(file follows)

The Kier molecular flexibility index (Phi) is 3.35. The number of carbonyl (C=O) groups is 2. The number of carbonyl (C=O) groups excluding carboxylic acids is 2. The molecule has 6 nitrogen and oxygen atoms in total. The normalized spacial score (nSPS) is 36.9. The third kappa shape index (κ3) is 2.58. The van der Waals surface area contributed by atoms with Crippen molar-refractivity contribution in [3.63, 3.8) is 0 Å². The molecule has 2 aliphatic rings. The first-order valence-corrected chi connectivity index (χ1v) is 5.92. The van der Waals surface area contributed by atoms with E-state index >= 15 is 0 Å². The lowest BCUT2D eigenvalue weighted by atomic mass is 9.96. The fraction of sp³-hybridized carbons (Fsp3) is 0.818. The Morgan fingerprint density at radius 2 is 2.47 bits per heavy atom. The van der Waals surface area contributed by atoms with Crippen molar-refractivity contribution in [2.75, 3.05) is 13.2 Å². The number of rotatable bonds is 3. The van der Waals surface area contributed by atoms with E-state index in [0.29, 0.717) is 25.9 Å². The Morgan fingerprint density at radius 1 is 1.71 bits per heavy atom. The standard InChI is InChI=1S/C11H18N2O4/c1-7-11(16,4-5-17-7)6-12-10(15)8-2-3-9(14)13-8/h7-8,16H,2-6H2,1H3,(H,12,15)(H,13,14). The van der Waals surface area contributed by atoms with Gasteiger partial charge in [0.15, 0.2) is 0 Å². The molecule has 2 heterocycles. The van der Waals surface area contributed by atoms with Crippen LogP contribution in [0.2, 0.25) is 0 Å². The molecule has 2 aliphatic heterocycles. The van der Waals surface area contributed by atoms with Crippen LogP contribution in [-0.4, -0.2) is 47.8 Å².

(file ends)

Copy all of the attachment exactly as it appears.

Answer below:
The Kier molecular flexibility index (Phi) is 3.35. The number of carbonyl (C=O) groups is 2. The number of carbonyl (C=O) groups excluding carboxylic acids is 2. The molecule has 6 nitrogen and oxygen atoms in total. The normalized spacial score (nSPS) is 36.9. The third kappa shape index (κ3) is 2.58. The van der Waals surface area contributed by atoms with Crippen molar-refractivity contribution in [3.63, 3.8) is 0 Å². The molecule has 2 aliphatic rings. The first-order valence-corrected chi connectivity index (χ1v) is 5.92. The van der Waals surface area contributed by atoms with E-state index >= 15 is 0 Å². The lowest BCUT2D eigenvalue weighted by atomic mass is 9.96. The fraction of sp³-hybridized carbons (Fsp3) is 0.818. The Morgan fingerprint density at radius 2 is 2.47 bits per heavy atom. The van der Waals surface area contributed by atoms with Crippen molar-refractivity contribution in [2.75, 3.05) is 13.2 Å². The number of rotatable bonds is 3. The van der Waals surface area contributed by atoms with E-state index in [0.29, 0.717) is 25.9 Å². The Morgan fingerprint density at radius 1 is 1.71 bits per heavy atom. The standard InChI is InChI=1S/C11H18N2O4/c1-7-11(16,4-5-17-7)6-12-10(15)8-2-3-9(14)13-8/h7-8,16H,2-6H2,1H3,(H,12,15)(H,13,14). The van der Waals surface area contributed by atoms with Gasteiger partial charge in [0.15, 0.2) is 0 Å². The molecule has 2 heterocycles. The van der Waals surface area contributed by atoms with Crippen LogP contribution in [0.2, 0.25) is 0 Å². The molecule has 2 aliphatic heterocycles. The van der Waals surface area contributed by atoms with Crippen LogP contribution in [-0.4, -0.2) is 47.8 Å².